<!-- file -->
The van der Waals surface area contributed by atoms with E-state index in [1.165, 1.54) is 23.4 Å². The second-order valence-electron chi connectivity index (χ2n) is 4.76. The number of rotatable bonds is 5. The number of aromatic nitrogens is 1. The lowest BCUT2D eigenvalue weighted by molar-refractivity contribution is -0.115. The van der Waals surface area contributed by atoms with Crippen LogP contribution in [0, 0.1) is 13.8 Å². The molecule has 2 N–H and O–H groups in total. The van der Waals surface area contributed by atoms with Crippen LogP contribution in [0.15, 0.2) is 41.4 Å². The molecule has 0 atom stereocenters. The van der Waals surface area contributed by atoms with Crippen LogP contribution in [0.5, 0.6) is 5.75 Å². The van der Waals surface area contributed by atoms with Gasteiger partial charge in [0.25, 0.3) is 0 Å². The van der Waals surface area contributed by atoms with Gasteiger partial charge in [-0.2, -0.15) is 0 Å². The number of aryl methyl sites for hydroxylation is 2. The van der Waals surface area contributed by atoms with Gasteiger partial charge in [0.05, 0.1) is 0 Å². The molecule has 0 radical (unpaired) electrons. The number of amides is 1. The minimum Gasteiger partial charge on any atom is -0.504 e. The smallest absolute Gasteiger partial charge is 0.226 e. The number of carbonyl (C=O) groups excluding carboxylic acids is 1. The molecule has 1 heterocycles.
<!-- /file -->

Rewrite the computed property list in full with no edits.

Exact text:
The van der Waals surface area contributed by atoms with E-state index in [1.165, 1.54) is 23.4 Å². The second-order valence-electron chi connectivity index (χ2n) is 4.76. The number of rotatable bonds is 5. The number of aromatic nitrogens is 1. The lowest BCUT2D eigenvalue weighted by molar-refractivity contribution is -0.115. The van der Waals surface area contributed by atoms with Crippen LogP contribution in [0, 0.1) is 13.8 Å². The molecule has 2 N–H and O–H groups in total. The van der Waals surface area contributed by atoms with Crippen LogP contribution in [0.15, 0.2) is 41.4 Å². The molecule has 0 atom stereocenters. The van der Waals surface area contributed by atoms with Crippen LogP contribution in [0.5, 0.6) is 5.75 Å². The van der Waals surface area contributed by atoms with Gasteiger partial charge in [0.25, 0.3) is 0 Å². The van der Waals surface area contributed by atoms with Gasteiger partial charge in [-0.2, -0.15) is 0 Å². The number of aryl methyl sites for hydroxylation is 2. The van der Waals surface area contributed by atoms with Gasteiger partial charge in [0.05, 0.1) is 0 Å². The molecule has 0 radical (unpaired) electrons. The number of amides is 1. The minimum Gasteiger partial charge on any atom is -0.504 e. The smallest absolute Gasteiger partial charge is 0.226 e. The number of carbonyl (C=O) groups excluding carboxylic acids is 1. The molecule has 1 heterocycles.